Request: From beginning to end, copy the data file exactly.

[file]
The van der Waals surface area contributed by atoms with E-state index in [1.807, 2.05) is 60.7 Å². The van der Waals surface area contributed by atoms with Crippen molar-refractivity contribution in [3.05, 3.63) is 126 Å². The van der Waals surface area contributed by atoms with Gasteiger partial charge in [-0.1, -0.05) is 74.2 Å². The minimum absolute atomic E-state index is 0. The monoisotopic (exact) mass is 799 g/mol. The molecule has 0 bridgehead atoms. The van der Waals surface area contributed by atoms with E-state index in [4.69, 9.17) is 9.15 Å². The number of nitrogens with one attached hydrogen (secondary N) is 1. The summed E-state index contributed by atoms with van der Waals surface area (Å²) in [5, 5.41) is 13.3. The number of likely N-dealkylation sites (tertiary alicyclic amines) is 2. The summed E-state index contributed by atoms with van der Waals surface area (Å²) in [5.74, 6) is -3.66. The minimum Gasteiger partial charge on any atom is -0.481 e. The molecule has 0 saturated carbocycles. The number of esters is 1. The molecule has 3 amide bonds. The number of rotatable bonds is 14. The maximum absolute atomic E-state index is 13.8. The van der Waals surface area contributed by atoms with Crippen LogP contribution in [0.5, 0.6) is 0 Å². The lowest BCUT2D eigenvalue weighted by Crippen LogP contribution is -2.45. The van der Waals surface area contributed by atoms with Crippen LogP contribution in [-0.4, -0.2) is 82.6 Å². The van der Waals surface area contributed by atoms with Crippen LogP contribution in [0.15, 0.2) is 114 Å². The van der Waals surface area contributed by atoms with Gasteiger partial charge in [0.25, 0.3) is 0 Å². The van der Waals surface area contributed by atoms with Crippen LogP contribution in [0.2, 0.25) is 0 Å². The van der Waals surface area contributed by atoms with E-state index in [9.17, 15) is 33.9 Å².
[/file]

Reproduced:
The van der Waals surface area contributed by atoms with E-state index in [1.807, 2.05) is 60.7 Å². The van der Waals surface area contributed by atoms with Crippen molar-refractivity contribution in [3.05, 3.63) is 126 Å². The van der Waals surface area contributed by atoms with Gasteiger partial charge in [-0.1, -0.05) is 74.2 Å². The minimum absolute atomic E-state index is 0. The monoisotopic (exact) mass is 799 g/mol. The molecule has 0 bridgehead atoms. The van der Waals surface area contributed by atoms with E-state index in [4.69, 9.17) is 9.15 Å². The number of nitrogens with one attached hydrogen (secondary N) is 1. The summed E-state index contributed by atoms with van der Waals surface area (Å²) in [5, 5.41) is 13.3. The number of likely N-dealkylation sites (tertiary alicyclic amines) is 2. The summed E-state index contributed by atoms with van der Waals surface area (Å²) in [5.74, 6) is -3.66. The minimum Gasteiger partial charge on any atom is -0.481 e. The molecule has 0 saturated carbocycles. The number of esters is 1. The molecule has 3 amide bonds. The number of rotatable bonds is 14. The maximum absolute atomic E-state index is 13.8. The van der Waals surface area contributed by atoms with Crippen LogP contribution in [0.5, 0.6) is 0 Å². The lowest BCUT2D eigenvalue weighted by Crippen LogP contribution is -2.45. The van der Waals surface area contributed by atoms with Crippen LogP contribution in [-0.4, -0.2) is 82.6 Å². The van der Waals surface area contributed by atoms with Crippen LogP contribution in [0.15, 0.2) is 114 Å². The van der Waals surface area contributed by atoms with Gasteiger partial charge in [0.25, 0.3) is 0 Å². The van der Waals surface area contributed by atoms with Crippen LogP contribution in [0.2, 0.25) is 0 Å². The van der Waals surface area contributed by atoms with E-state index in [9.17, 15) is 33.9 Å².